IOMMU: Enable or Leave Disbled in BIOS

General support questions
desertcat
Posts: 204
Joined: 2014/08/07 02:17:29

IOMMU: Enable or Leave Disbled in BIOS

Postby desertcat » 2017/12/06 08:18:20

While tracking down a problem in BIOS I fell across something called IOMMU which is set to DISABLED but which is supposedly "...supported in Linux based Systems". I have not a clue what it is, if it should be enabled, if so is there a performance hit, does it suck up memory or release memory, or should I simply leave it DISABLED. I currently am a "Test Guinea Pig" for some other OS's that I run in Virtual Machine in VMware Player. If it *should* be enabled, besides changing from DISABLED --> ENABLED is there anything else that needs to be done?

Curiosity is an occupational hazard or all cats....

desertcat

pjsr2
Posts: 196
Joined: 2014/03/27 20:11:07

Re: IOMMU: Enable or Leave Disbled in BIOS

Postby pjsr2 » 2017/12/06 09:56:18

A nice write-up: https://en.wikipedia.org/wiki/Input%E2%80%93output_memory_management_unit.
IOMMU improves performance for virtual machines and is needed for direct device access by virtual machines (https://www.linux-kvm.org/page/How_to_assign_devices_with_VT-d_in_KVM).

desertcat
Posts: 204
Joined: 2014/08/07 02:17:29

Re: IOMMU: Enable or Leave Disbled in BIOS

Postby desertcat » 2017/12/06 20:25:44

pjsr2 wrote:A nice write-up: https://en.wikipedia.org/wiki/Input%E2%80%93output_memory_management_unit.
IOMMU improves performance for virtual machines and is needed for direct device access by virtual machines (https://www.linux-kvm.org/page/How_to_assign_devices_with_VT-d_in_KVM).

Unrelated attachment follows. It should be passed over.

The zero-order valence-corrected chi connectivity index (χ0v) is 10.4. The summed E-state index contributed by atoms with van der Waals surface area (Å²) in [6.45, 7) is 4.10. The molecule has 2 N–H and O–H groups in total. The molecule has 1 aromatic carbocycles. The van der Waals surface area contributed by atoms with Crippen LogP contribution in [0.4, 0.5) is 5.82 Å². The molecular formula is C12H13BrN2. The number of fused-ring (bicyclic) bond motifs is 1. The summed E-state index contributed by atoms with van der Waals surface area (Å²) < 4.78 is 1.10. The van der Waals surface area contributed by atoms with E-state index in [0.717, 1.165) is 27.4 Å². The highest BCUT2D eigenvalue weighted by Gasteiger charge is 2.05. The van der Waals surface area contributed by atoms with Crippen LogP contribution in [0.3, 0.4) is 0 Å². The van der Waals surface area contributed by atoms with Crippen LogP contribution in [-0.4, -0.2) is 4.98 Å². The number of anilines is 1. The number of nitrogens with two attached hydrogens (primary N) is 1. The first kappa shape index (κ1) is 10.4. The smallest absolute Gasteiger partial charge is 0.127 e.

Thank you for the reply. I more-or-less came across similar information, which was why I asked. I run a lot of VM using VMware Player. I obviously use a 64bit OS since I use CentOS 7.4, and some of the VM I run Include Windows 7 and Windows 10 (for my sister who refuses to see the light (SIGH) and I provide tech support (sort of) for her though I'm over 1000 miles away). I've used VMware Player for years without IOMMU so I'm wondering if there would be any advantage to ENABLING now. IF I enable it in BIOS is there any config files etc. I need to set up in CentOS 7.4?? IF it improves VM inside VMware Player that would be a huge plus especially when I run Windows 10 as a VM: The OS is a MONSTER and slow as a SlugBall. My CPU is a AMD FX-6300 hexacore processor, and I have 32GB of RAM, and if it matters my mobo is an ASUS M5A97 R2.0.

Enabling IOMMU in BIOS is not a big thing, the unknown is if VMware Player and the VM run in (? by?) it will benefit from turning it on. Then there is the issue if I need to configure it (I read something about modifying /etc/default/grub, but also read about issuing commands from the CLI so I'm sort of in a fog bank here). If it improves performance of any VM even if the VM is running in (?) by (?) something like VMware Player then IOMMU here I come; OTOH if VM running in (?) by (?) VMware Player do NOT benefit from turning it on...

Finally if I ENABLE it in BIOS without doing anything else -- just ENABLE it -- will it screw something else up when I reboot the machine -- a situation I dearly would love to avoid, as I've spent a fair amount of time configuring the machine so there are no conflicts and modifying some scripts.

Thanks for your help and any advice you can provide.

hunter86_bg
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Location: Bulgaria
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Re: IOMMU: Enable or Leave Disbled in BIOS

Postby hunter86_bg » 2017/12/07 16:42:13

Here is an example when you benefit from IOMMU:
A)Windows VM with exposed VGA adapter.Gaming performance is close to baremetal.
B)Ubuntu server VM with exposed 2 physical NICs.

In both cases you need a pci/pci-e device that you want to provide to specific guest.

Simple enabling without using shouldn't affect you.

drk
Posts: 395
Joined: 2014/01/30 20:38:28

Re: IOMMU: Enable or Leave Disbled in BIOS

Postby drk » 2017/12/11 02:15:59

Finally if I ENABLE it in BIOS without doing anything else -- just ENABLE it -- will it screw something else up when I reboot the machine -- a situation I dearly would love to avoid, as I've spent a fair amount of time configuring the machine so there are no conflicts and modifying some scripts.


Maybe, - it depends on the chipset of your mobo. If you enable it in the BIOS you'll also want to add 'amd_iommu=on' to your kernel boot options.